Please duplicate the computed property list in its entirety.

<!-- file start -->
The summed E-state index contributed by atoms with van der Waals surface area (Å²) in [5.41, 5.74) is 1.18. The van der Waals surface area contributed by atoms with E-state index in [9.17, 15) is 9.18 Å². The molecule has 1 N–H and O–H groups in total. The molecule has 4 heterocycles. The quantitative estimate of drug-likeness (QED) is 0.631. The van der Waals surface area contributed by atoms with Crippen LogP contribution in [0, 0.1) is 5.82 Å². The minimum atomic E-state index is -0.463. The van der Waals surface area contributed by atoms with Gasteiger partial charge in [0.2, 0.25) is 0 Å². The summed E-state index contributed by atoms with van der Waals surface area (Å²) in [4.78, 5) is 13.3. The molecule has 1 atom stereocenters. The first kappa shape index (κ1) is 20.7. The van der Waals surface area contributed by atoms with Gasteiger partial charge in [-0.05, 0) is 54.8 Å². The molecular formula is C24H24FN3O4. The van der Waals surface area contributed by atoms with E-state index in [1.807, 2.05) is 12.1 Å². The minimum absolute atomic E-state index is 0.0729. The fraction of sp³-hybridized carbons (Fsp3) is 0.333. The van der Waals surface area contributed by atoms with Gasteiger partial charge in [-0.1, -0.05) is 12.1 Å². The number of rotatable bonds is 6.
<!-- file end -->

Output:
The summed E-state index contributed by atoms with van der Waals surface area (Å²) in [5.41, 5.74) is 1.18. The van der Waals surface area contributed by atoms with E-state index in [9.17, 15) is 9.18 Å². The molecule has 1 N–H and O–H groups in total. The molecule has 4 heterocycles. The quantitative estimate of drug-likeness (QED) is 0.631. The van der Waals surface area contributed by atoms with Crippen LogP contribution in [0, 0.1) is 5.82 Å². The minimum atomic E-state index is -0.463. The van der Waals surface area contributed by atoms with Gasteiger partial charge in [0.2, 0.25) is 0 Å². The summed E-state index contributed by atoms with van der Waals surface area (Å²) in [4.78, 5) is 13.3. The molecule has 1 atom stereocenters. The first kappa shape index (κ1) is 20.7. The van der Waals surface area contributed by atoms with Gasteiger partial charge in [-0.05, 0) is 54.8 Å². The molecular formula is C24H24FN3O4. The van der Waals surface area contributed by atoms with E-state index in [1.807, 2.05) is 12.1 Å². The minimum absolute atomic E-state index is 0.0729. The fraction of sp³-hybridized carbons (Fsp3) is 0.333. The van der Waals surface area contributed by atoms with Gasteiger partial charge in [-0.1, -0.05) is 12.1 Å². The number of rotatable bonds is 6.